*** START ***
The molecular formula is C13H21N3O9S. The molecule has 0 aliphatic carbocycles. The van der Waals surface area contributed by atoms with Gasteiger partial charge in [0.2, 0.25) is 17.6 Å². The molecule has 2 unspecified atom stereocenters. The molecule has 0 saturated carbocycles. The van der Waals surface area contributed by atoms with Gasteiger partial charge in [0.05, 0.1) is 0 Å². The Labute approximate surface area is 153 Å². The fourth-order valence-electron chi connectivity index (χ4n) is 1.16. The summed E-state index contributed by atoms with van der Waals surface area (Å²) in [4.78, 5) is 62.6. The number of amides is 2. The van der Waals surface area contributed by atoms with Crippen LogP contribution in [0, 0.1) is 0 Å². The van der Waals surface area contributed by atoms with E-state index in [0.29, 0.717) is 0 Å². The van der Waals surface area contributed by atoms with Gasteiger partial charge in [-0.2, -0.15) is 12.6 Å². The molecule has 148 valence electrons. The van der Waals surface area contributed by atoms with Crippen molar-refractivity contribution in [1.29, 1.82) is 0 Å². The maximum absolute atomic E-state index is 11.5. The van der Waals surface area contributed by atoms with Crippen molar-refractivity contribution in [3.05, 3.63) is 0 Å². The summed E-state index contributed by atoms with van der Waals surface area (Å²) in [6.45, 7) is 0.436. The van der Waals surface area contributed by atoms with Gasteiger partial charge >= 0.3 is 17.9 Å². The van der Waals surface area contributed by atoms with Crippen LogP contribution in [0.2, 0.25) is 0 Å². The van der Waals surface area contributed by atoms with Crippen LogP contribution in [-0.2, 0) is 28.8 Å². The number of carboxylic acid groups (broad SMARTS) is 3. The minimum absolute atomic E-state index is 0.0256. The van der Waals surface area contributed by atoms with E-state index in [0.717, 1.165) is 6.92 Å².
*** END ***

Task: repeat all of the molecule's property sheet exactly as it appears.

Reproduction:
The molecular formula is C13H21N3O9S. The molecule has 0 aliphatic carbocycles. The van der Waals surface area contributed by atoms with Gasteiger partial charge in [0.2, 0.25) is 17.6 Å². The molecule has 2 unspecified atom stereocenters. The molecule has 0 saturated carbocycles. The van der Waals surface area contributed by atoms with Gasteiger partial charge in [0.05, 0.1) is 0 Å². The Labute approximate surface area is 153 Å². The fourth-order valence-electron chi connectivity index (χ4n) is 1.16. The summed E-state index contributed by atoms with van der Waals surface area (Å²) in [4.78, 5) is 62.6. The number of amides is 2. The van der Waals surface area contributed by atoms with Crippen LogP contribution in [0, 0.1) is 0 Å². The van der Waals surface area contributed by atoms with E-state index in [0.29, 0.717) is 0 Å². The van der Waals surface area contributed by atoms with Gasteiger partial charge in [-0.2, -0.15) is 12.6 Å². The molecule has 148 valence electrons. The van der Waals surface area contributed by atoms with Crippen molar-refractivity contribution in [1.29, 1.82) is 0 Å². The maximum absolute atomic E-state index is 11.5. The van der Waals surface area contributed by atoms with Crippen molar-refractivity contribution in [3.05, 3.63) is 0 Å². The summed E-state index contributed by atoms with van der Waals surface area (Å²) in [6.45, 7) is 0.436. The van der Waals surface area contributed by atoms with Gasteiger partial charge >= 0.3 is 17.9 Å². The van der Waals surface area contributed by atoms with Crippen LogP contribution in [0.2, 0.25) is 0 Å². The van der Waals surface area contributed by atoms with Crippen LogP contribution in [-0.2, 0) is 28.8 Å². The number of carboxylic acid groups (broad SMARTS) is 3. The minimum absolute atomic E-state index is 0.0256. The van der Waals surface area contributed by atoms with E-state index in [0.717, 1.165) is 6.92 Å².